Model Eliciting Activities, MEAs, are open-ended, interdisciplinary problem-solving activities that are meant to reveal students’ thinking about the concepts embedded in realistic situations. Click here to learn more about MEAs and how they can transform your classroom.

Type: Lesson Plan

In Whose Best Interest is Interest?:

The students will explore real world examples of interest rates. Students will explore loan rates, CD rates and compare benefits of different rates versus different terms of loans. Students will use the formula for simple interest.

Type: Lesson Plan

Back to the Past with the Geologic Time Scale:

This lesson introduces the geologic time scale and the concept of time segments being divided by major events in Earth's history. It gives students an opportunity to place various fossils into appropriate periods, observe the change in the complexity of fossils and draw conclusions regarding the change. Students complete a brace map including the eras and periods showing their understanding of parts to the whole within the geologic time scale. On day 2, students research an organism of their choice and trace it back to their most basic relative. Students then create a final product, such as a brochure, timeline or a poster, demonstrating the change of the organism over time. Students will be provided with a rubric that will guide them while they work on the final product.

Type: Lesson Plan

Pop-A-Tag: Buying Clothes at a Thrift Shop:

Students will participate in a simulation where they purchase clothing items and determine the total cost of their purchases, including tax and any discounts offered.

Offered as a cooperative group activity, they will simulate being the customer and the sales person. The activity can be modified for independent work, however, the move toward real-world problem solving and Mathematical Practices suggest that it be an activity involving discussion and collaboration between students.

Type: Lesson Plan

Pricing The Twelve Days of Christmas:

Students will discover how much the items in the classic song, "The Twelve Days of Christmas," would cost in the current year; and then they will update the list for modern times.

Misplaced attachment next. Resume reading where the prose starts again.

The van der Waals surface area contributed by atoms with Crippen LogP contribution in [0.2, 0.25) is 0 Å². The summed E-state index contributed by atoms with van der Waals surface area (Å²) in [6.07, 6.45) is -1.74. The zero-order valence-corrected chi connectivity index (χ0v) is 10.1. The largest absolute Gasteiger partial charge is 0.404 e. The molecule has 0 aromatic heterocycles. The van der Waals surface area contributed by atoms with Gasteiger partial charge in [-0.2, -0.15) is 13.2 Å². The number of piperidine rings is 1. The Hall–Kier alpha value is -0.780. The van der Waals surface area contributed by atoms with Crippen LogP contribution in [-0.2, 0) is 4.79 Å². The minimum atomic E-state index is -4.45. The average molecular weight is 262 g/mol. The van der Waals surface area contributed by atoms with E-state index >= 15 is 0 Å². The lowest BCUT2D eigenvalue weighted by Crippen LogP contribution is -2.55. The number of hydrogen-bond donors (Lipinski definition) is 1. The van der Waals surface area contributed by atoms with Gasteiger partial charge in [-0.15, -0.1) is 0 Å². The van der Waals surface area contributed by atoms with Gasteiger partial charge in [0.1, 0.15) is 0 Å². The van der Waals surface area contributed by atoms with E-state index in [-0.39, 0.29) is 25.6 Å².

Type: Lesson Plan

Recognizing Proportional Relationships to Develop Sense of Scale:

This 90-minute lesson (15-minute pre-lesson, 60-minute lesson and 15-minute follow up lesson or homework) asks students to analyze proportional relationships to solve real world and mathematical problems. The examples use recipes, paint, and buildings. Students begin by working individually, then in pairs or threes, and then as a whole class. Student will need calculators, large sheets of paper to make a poster and the lesson materials.

Type: Lesson Plan

Making a Scale Drawing:

Objective: Students will create a detailed scale drawing. Context: Students have used tools to measure length, solve proportions, and interpret scale drawings. They will continue to use ratio and proportion in the study of similar figures, percent, and probability.

Type: Lesson Plan

Increasing and Decreasing Quantities by a Percent:

This lesson unit is intended to help you assess how well students are able to interpret percent increase and decrease, and in particular, to identify and help students who have the following difficulties:

  • Translating between percents, decimals, and fractions.
  • Representing percent increase and decrease as multiplication.
  • Recognizing the relationship between increases and decreases.

Type: Lesson Plan

Savvy Shopping:

This is the second part of the CPalms lesson titled Markup and Make Money. In Savvy Shopping students will shop at their peers' store and buy items. If it is discounted, they will have to calculate the revised price. They will then find the total price including the tax.

Type: Lesson Plan

For Students by Students:

Students are presented with the task of evaluating several types of fabric based on each of its characteristics. They need to analyze their current uniform needs and decide by choosing which type of fabric will best fit their uniform needs. Then they have to write a report explaining the procedure they used to analyze their choices, reasoning for their ranking and make the requested recommendations.